“Guide me in Your true way and teach me, for You are Hashem, my deliverer; it is You I look to at all times.” Psalms 25:5 (The Israel Bible™)
The Israeli Supreme Court ruled in favor of the Bible last week in a case brought by the Palestinian Authority in which they tried to have archaeology in Judea and Samaria declared a crime. Undeterred, the PA turned to UNESCO to intervene while threatening archaeologists around the world with litigation if they participate in digs in Israel. One archaeologist, a Christian who has been sifting the sands of the Holy Land for Decades, stood strong as he was singled out for attack.
Yesh Din and Emek Shaveh, two left-wing Israeli nongovernmental organizations, filed the original petition in a Jerusalem District Court. The petition demanded that the location of the digs, the names of the archaeologists conducting them, and details of any findings be made public. The District Court rejected the petition so the two groups then appealed the decision with the supreme court. Citing the Freedom of Information Act, they demanded the government reveal the locations of any archaeological work being carried out in Judea and Samaria. The petition also called for the government to make public the identities of the archaeologists working there.
Unlike archaeological work in other areas of Israel, archaeological work in Judea and Samaria falls under the auspices of the Civil Administration, which is part of the Coordinator of Government Activities in the Territories (COGAT), a part of the Defense Ministry.
The supreme court ruled against making the names of the archaeologists public since it would make them vulnerable to academic boycotts, a tactic used by the Boycott Divestment Sanctions (BDS) movement. Israeli and pro-Israel professors are frequently prevented from publishing their research, giving lectures, participating in academic conferences, or obtaining stipends and research grants.
“There’s a clear and genuine fear that publishing the names of the archaeologists … could cause concrete damage to their professional and financial interests, as well as those of the institutions with which they are affiliated,” Justice Yosef Elron wrote, explaining the decision. “Publishing the archaeologists’ names exposes them to academic boycotts in a manner that could genuinely damage their research work and their academic futures.”
“In addition, I’ve been convinced that publishing the archaeologists’ identities could even undermine their ability to complete the specific digs about which information has been requested and to make their future results known through academic publications,” Elron wrote.
The court also reasoned that the results could undermine Israel’s “interests in the framework of future negotiations with the Palestinian Authority, and could even serve as a tool of attack for parties that seek to harm Israel in the international arena.”
The PA responded to the decision by the Supreme Court by issuing a warning to archaeologists around the world that participating in research in Israel “would expose them to legal accountability” and mar their academic record. In their official statement released on Tuesday, the PA asked museums and international institutions to examine all artifacts originating in Israel and refuse to accept any piece “stolen from occupied Palestinian land.”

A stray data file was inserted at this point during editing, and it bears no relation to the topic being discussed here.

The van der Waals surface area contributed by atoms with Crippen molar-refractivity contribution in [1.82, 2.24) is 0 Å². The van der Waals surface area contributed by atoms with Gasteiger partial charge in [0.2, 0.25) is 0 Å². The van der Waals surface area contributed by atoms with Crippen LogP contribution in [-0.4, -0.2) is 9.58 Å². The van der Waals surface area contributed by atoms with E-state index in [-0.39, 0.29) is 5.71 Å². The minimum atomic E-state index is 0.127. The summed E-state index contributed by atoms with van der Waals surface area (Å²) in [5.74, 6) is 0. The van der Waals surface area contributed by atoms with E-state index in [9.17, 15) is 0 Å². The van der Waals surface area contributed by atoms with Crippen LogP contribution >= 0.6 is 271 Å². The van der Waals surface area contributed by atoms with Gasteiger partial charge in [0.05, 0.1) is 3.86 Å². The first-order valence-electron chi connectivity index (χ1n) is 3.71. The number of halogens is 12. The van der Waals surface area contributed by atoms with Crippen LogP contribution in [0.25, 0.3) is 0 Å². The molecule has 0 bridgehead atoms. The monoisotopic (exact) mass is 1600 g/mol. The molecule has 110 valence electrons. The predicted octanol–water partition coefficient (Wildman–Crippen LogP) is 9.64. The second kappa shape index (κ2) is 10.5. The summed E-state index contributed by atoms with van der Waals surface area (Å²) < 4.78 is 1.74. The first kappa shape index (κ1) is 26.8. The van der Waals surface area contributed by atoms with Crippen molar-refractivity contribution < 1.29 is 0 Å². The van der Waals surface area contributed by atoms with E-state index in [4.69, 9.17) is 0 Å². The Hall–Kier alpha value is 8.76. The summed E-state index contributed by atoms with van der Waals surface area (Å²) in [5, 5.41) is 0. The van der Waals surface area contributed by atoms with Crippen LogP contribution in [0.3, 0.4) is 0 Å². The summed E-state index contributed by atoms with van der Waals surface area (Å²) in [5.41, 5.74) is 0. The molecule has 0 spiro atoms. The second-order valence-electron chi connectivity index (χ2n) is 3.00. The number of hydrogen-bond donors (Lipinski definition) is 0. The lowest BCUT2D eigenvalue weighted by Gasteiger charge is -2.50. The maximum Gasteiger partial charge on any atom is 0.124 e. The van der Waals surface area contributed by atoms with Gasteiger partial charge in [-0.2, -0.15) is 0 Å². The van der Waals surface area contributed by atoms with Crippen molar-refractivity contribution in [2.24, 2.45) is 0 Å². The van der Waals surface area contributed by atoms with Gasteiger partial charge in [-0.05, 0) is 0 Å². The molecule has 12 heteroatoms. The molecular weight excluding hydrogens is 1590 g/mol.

Dr. Scott Stripling, the provost of The Bible Seminary in Texas and Director of Excavations for the Associates for Biblical Research. Dr. Stripling has been sifting the sands of Israel for over 20 years. Dr. Stripling and his organization were individually named in the suit brought by the NGO’s.
“They wanted to get the names of the board members and even the names of the donors in order to bring pressure to bear on them,” Stripling told Breaking Israel News. “It’s not going to affect us either way. We don’t care because what we are doing is way too important.”
For perspective, Dr. Stripling is currently digging in Shiloh, which he surmises may be the true site of the Tabernacle, a site of immeasurable archaeological and Biblical significance.
“Not all the Palestinians object to what we are doing,” Dr. Stripling said. “This is, after all, the study of the history of the land.”
Dr. Stripling explained the claims against him, as he understood them.
“They claim we are destroying the artifacts and robbing the Palestinians people,” Dr. Stripling said. “That is the PA and the UN position.”
He refuted these claims out of hand.
“We don’t care who is in charge,” Dr. Stripling said. “Philosophically we are more closely aligned with Israel but regarding archaeology, we are apolitical. We cooperate with whoever is in charge. We are quite simply salvaging the artifacts. If there is a change in government, everything is here in storage for them and we would cooperate with them.”
Dr. Stripling emphasized that Palestinian archaeologists do not excavate in areas that are currently under Israeli control.
“If they apply for a permit to dig in Israel, they would be seen as collaborating with the Israeli government,” he explained. “Since they can’t dig, it is important for everyone that we be permitted to continue. The real intention of the lawsuit was to stop all digging in Judea and Samaria until the conflict is settled.”
“This conflict has been going on since Isaac and Ishmael,” Dr. Stripling quipped. “It probably isn’t going to be settled any time soon. In the meantime, we have to save the archaeological evidence before it deteriorates.”
Dr. Stripling referred to Khirbet el-Maqatir, the previous focus of his research.
“It’s been totally destroyed since we dug there,” he said. “Houses were built on top of the site, illegally of course. Farmers plowed over antiquities. Antiquities in Area C (under Israeli control constituting about 60 percent of Judea and Samaria) are at risk and we can lose that history.”